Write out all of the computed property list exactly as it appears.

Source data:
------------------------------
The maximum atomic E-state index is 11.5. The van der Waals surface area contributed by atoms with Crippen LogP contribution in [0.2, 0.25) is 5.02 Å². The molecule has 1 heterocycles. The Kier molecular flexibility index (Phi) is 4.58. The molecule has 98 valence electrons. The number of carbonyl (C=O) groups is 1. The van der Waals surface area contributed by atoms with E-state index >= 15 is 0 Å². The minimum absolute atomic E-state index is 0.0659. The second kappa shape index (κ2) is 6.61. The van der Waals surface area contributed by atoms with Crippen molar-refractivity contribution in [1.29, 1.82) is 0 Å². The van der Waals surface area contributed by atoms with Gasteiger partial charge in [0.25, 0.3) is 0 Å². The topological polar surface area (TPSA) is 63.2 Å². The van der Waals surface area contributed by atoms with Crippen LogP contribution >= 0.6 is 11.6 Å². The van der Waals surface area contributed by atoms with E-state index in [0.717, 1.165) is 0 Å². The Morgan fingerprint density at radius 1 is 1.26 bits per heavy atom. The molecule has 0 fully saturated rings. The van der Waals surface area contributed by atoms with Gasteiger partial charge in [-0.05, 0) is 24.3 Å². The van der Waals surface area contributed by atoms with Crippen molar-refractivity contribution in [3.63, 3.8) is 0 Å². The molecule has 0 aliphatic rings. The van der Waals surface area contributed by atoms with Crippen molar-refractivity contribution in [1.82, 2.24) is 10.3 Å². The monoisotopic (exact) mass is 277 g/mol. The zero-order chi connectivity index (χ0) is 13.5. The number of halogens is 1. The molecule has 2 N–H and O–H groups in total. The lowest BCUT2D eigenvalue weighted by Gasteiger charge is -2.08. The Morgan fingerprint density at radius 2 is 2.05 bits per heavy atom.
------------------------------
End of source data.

The maximum atomic E-state index is 11.5. The van der Waals surface area contributed by atoms with Crippen LogP contribution in [0.2, 0.25) is 5.02 Å². The molecule has 1 heterocycles. The Kier molecular flexibility index (Phi) is 4.58. The molecule has 98 valence electrons. The number of carbonyl (C=O) groups is 1. The van der Waals surface area contributed by atoms with E-state index >= 15 is 0 Å². The minimum absolute atomic E-state index is 0.0659. The second kappa shape index (κ2) is 6.61. The van der Waals surface area contributed by atoms with Crippen molar-refractivity contribution in [1.29, 1.82) is 0 Å². The van der Waals surface area contributed by atoms with Gasteiger partial charge in [0.25, 0.3) is 0 Å². The topological polar surface area (TPSA) is 63.2 Å². The van der Waals surface area contributed by atoms with Crippen LogP contribution >= 0.6 is 11.6 Å². The van der Waals surface area contributed by atoms with E-state index in [0.717, 1.165) is 0 Å². The Morgan fingerprint density at radius 1 is 1.26 bits per heavy atom. The molecule has 0 fully saturated rings. The van der Waals surface area contributed by atoms with Gasteiger partial charge in [-0.05, 0) is 24.3 Å². The van der Waals surface area contributed by atoms with Crippen molar-refractivity contribution in [3.63, 3.8) is 0 Å². The molecule has 0 aliphatic rings. The van der Waals surface area contributed by atoms with Crippen molar-refractivity contribution in [1.82, 2.24) is 10.3 Å². The monoisotopic (exact) mass is 277 g/mol. The zero-order chi connectivity index (χ0) is 13.5. The number of halogens is 1. The molecule has 2 N–H and O–H groups in total. The lowest BCUT2D eigenvalue weighted by Gasteiger charge is -2.08. The Morgan fingerprint density at radius 2 is 2.05 bits per heavy atom.